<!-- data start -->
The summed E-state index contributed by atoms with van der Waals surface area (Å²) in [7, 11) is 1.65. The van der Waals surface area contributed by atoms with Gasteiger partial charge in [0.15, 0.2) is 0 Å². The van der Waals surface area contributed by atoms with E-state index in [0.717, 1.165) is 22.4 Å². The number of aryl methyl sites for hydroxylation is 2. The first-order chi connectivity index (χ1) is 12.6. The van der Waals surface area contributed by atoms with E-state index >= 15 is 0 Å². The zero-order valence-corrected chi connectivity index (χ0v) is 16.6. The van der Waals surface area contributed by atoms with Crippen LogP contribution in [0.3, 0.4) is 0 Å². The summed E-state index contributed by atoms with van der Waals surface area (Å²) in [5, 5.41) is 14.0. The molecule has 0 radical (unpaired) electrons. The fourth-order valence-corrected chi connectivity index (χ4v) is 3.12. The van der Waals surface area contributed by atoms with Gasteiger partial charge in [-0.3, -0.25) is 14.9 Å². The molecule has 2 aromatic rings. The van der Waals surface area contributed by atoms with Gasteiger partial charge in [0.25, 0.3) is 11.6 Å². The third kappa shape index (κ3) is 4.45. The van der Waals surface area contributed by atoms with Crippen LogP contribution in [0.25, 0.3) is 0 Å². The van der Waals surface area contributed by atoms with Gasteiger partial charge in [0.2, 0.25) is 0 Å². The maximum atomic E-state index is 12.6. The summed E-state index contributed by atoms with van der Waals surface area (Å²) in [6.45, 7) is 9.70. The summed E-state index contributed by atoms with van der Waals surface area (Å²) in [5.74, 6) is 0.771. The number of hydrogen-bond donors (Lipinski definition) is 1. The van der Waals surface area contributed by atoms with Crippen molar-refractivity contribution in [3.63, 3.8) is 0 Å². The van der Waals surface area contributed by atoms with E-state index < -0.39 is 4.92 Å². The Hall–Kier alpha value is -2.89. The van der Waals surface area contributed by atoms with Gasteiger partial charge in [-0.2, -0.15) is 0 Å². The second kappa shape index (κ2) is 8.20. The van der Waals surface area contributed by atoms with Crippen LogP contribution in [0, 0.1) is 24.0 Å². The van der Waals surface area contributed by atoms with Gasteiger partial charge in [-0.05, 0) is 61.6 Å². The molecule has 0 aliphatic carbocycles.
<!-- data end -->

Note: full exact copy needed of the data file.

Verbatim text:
The summed E-state index contributed by atoms with van der Waals surface area (Å²) in [7, 11) is 1.65. The van der Waals surface area contributed by atoms with Gasteiger partial charge in [0.15, 0.2) is 0 Å². The van der Waals surface area contributed by atoms with E-state index in [0.717, 1.165) is 22.4 Å². The number of aryl methyl sites for hydroxylation is 2. The first-order chi connectivity index (χ1) is 12.6. The van der Waals surface area contributed by atoms with E-state index >= 15 is 0 Å². The zero-order valence-corrected chi connectivity index (χ0v) is 16.6. The van der Waals surface area contributed by atoms with Crippen LogP contribution in [0.3, 0.4) is 0 Å². The summed E-state index contributed by atoms with van der Waals surface area (Å²) in [5, 5.41) is 14.0. The molecule has 0 radical (unpaired) electrons. The fourth-order valence-corrected chi connectivity index (χ4v) is 3.12. The van der Waals surface area contributed by atoms with Gasteiger partial charge in [-0.3, -0.25) is 14.9 Å². The molecule has 2 aromatic rings. The van der Waals surface area contributed by atoms with Gasteiger partial charge in [0.25, 0.3) is 11.6 Å². The third kappa shape index (κ3) is 4.45. The van der Waals surface area contributed by atoms with Crippen LogP contribution in [0.25, 0.3) is 0 Å². The van der Waals surface area contributed by atoms with Gasteiger partial charge in [0.2, 0.25) is 0 Å². The maximum atomic E-state index is 12.6. The summed E-state index contributed by atoms with van der Waals surface area (Å²) in [6.45, 7) is 9.70. The summed E-state index contributed by atoms with van der Waals surface area (Å²) in [5.74, 6) is 0.771. The number of hydrogen-bond donors (Lipinski definition) is 1. The van der Waals surface area contributed by atoms with Crippen molar-refractivity contribution in [3.63, 3.8) is 0 Å². The van der Waals surface area contributed by atoms with E-state index < -0.39 is 4.92 Å². The Hall–Kier alpha value is -2.89. The van der Waals surface area contributed by atoms with Gasteiger partial charge in [-0.2, -0.15) is 0 Å². The second kappa shape index (κ2) is 8.20. The van der Waals surface area contributed by atoms with Crippen LogP contribution in [0, 0.1) is 24.0 Å². The van der Waals surface area contributed by atoms with Gasteiger partial charge in [-0.05, 0) is 61.6 Å². The molecule has 0 aliphatic carbocycles.